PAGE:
A separate customer received an oil change before heading out on a long trip from Florida to Illinois, by way of Kentucky. After the service, the customer proceeded on their trip.


About three hours short of their first stop in Louisville, they heard a loud pop and smoke started to come out the back of their vehicle. The customer immediately pulled over and, upon inspection, noticed oil pouring out from under the car. As the car only had 13,000 miles on it, and was under manufacturer warranty, the customer called roadside assistance and had it towed to the nearest dealership.


Unfortunately, by the time the customer arrived, the dealership was 15 minutes from closing and all the bays were full. The dealership could not service the car until the following Monday, because they were closed over the weekend. Due to the holiday and a large local music event, the customer was forced to pay inflated hotel rates, rent a car, and incur living expenses while waiting out the weekend.


Come Monday, the dealership discovered the drain plug on the vehicle was missing. Fortunately, there was no engine damage whatsoever. The customer proceeded to call the original service center, explain the situation, and claim that the center should reimburse them for their incurred costs, due to the drain plug being reinstalled incorrectly. The total customer requested $724 total, which included the expenses at the dealership they took the vehicle to, the car rental, and the nights they had to spend at the hotel.


Share your thoughts and opinions on the above two scenarios. While ultimately neither customer incurred any major damage to their vehicles, they were inconvenienced on a holiday weekend.


So, my industry friends, what would you do?

Denim Simkins
2 very real scenarios and ones that we deal with on a constant basis. As it pertains to addressing customer concerns, be proactive and empathetic to the issue and then typically customers will be more reasonable in coming to a mutual agreement. Also after being proactive and caring, taking a little bit of time between stimulus to response will let cooler heads prevail and then a fair decision will more than likely be the outcome Scenario #1 - quickly get this customer in a vehicle at no charge and allow them to go enjoy the weekend. Be proactive in taking care of their concern and get them into a car to drive at no charge. After the weekend is over resume conversation about the repair needed. Depending on the customer and looking at these on a case by case situation I would offer anywhere from a discount on the repair to taking care of the labor if they pay for the part. Obviously the part just broke and we did not cause it but the reputation of the dealership is far more important than to create a possible negative review. Scenario #2 - As a customer I would be irate, as a SM I understand what has happened and realize that it is not very likely any additional damage has been created. So I agree with Mike Vogel take it a step further and ensure you are helping put the customers mind at ease and perform a further inspection. Take care of all the expenses and move on. Side Note: If I have a customers car towed in 1 minute before we close or after hours and I still have guys there that could look at it I would do everything I can to get them taken care of. Trying to help the customer with their weekend and then also try to minimize exposure for the other dealer.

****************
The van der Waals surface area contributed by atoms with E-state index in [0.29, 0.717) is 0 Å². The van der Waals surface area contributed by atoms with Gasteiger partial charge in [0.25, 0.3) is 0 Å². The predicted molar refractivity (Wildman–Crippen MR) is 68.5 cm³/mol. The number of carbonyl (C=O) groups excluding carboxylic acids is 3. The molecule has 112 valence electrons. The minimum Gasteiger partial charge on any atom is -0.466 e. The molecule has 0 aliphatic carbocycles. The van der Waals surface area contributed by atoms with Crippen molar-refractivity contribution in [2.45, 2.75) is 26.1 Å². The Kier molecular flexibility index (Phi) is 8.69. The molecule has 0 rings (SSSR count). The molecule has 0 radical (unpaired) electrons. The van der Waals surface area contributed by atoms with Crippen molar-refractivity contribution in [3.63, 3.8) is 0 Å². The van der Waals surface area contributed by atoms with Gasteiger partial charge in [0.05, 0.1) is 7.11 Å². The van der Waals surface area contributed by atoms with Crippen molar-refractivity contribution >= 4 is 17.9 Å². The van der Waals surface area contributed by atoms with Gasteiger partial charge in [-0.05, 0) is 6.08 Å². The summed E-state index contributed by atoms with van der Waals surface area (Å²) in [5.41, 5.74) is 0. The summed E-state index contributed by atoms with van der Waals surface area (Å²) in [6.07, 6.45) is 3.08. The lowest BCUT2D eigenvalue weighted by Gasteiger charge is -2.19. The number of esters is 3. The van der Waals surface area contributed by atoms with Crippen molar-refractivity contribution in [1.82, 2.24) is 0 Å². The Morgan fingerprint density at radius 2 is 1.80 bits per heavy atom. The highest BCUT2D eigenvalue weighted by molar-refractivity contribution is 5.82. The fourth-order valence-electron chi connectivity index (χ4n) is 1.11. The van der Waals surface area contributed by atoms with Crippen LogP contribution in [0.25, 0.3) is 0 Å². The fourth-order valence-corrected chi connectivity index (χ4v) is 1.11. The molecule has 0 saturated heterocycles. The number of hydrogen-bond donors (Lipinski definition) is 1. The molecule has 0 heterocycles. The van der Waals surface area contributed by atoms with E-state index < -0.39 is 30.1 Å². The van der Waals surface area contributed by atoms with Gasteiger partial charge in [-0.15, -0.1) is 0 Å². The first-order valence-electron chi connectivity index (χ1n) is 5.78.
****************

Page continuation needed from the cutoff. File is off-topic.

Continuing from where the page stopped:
mark rask
scenario 1 ......offer to help with the repair...maybe offer a discount scenario 2 send them a check

 Unlock all of the community & features  Join Now